“From Philadelphia on out, the communities that have really thrived around trails if you first look at Manayunk, Conshohocken, and now Phoenixville, the trail goes in and the development and the economic benefit arises around it,” said Elaine Paul Schaefer, executive director of The Schuylkill River Heritage Area.
That is evident with Scott Tantino’s running store, all kinds of fast. Tantino picked Phoenixville because of its growth potential.
“The trail was a very big deciding factor in our second location here in Phoenixville,” said Tantonio. “We were debating between two locations and once we saw the development plans for the trail, and the timeline they were working on and completing, it was a no brainer.”
THE ICONIC COLONIAL THEATRE
Phoenixville has a lot of history but the Colonial Theatre has its own story.
The landmark’s 15 minutes of fame developed into an iconic moment in film history when Phoenixville was featured in “The Blob”. The theatre became an important place to visit for horror-film fans.
“Its most famous scene is the run out of a movie theater being attacked by The Blob and that movie theater just happens to the be The Colonial,” said Brendan Carr, marketing director for the Association for the Colonial Theater.
The theater sits right in the middle of downtown Phoenixville. Built in 1903 as an opera house, it’s now owned by a non-profit organization.
“If you walk in there, that’s the way it looked 100 years ago. The lobby is a little different. It has about 658 seats. It’s a wonderful house with great acoustics,” said Mary Foote, executive director for the Association for the Colonial Theatre.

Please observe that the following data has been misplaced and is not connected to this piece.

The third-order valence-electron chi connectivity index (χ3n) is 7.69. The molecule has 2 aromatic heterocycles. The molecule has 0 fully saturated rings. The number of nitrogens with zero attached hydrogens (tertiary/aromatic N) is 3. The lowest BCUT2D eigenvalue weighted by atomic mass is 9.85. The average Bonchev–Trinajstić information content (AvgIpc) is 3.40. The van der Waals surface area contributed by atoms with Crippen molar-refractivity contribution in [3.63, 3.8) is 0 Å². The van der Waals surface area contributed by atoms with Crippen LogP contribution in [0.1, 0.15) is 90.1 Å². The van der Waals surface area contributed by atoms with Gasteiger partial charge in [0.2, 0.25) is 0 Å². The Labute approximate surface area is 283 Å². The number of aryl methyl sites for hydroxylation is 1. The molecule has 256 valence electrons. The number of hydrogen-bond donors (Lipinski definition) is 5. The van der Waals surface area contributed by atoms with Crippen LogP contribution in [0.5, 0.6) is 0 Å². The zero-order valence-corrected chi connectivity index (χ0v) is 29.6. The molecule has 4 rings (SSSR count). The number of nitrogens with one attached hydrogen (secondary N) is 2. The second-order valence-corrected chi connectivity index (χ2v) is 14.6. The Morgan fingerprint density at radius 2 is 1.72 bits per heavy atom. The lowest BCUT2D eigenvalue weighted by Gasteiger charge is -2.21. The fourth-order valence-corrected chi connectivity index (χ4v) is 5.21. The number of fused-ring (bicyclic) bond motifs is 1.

It also has a place in cinematic history thanks to “The Blob,” which was filmed in the area.
“Since Valley Forge Studios had an actual studio they shot some of the interiors there and then when they needed to go on location they just looked around the surrounding area. They went to Valley Forge Park, the Downingtown Diner and they were looking for a movie theater and the Colonial was the one.”
Parts of the theater, the projection booth and of course the front marquee are all seen in the film which featured a then-rising star.
“He was actually billed as Steven McQueen and that was the last time that happened. After that he was going to be Steve McQueen.”
On Friday night, the Blobfest kicked off once again with a recreation of that classic scene. The event sold out in 16 minutes.
“The classic horror film community is really rabid and fanatical about that stuff in the best way possible, so yeah they flock to it and each year it gets bigger and bigger, kind of like The Blob,” said Carr.
EVERYONE KNOWS JACK
If you’re in Phoenixville, you man run into a man everyone knows: Jack.
“He walks around sweeping up cleaning keeping our town clean while passing along good info and gossip so if you want to know anything in this town just ask jack ,” said John Sakos, Executive chef at the Great American Pub.
“Jack is Phoenixville. everyone in Phoenixville knows Jack,” said Diane Klein. “He cares about the town. He’s just a kind-hearted person who cares about anybody.”
Jack who moved to Phoenixville in 1967 from Springfield, Delaware County, not only has a beating heart for his community but for its history.
“I love history history is one of my favorite subjects,” he says.
Jack will tell you stories about this town you won’t believe!
“You’ve heard a lot about ghosts how about a ghost buying a hoagie, it’s in the book called “The Ghost of Phoenixville and Valley Forge”.
And some things you just may not know.
“The highest temperature in the state in 1938: 111 degrees in Phoenixville,” said Jack. “The Christian College used to be the Valley Forge Military Hospital. Another thing I remember is Hurricane Agnus in 1972 this place was flooded”
To know where you are you’ve got to know where you come from. Sit down with jack and you’ll learn a lot. As the locals say: “You don’t know Jack, you don’t know jack!”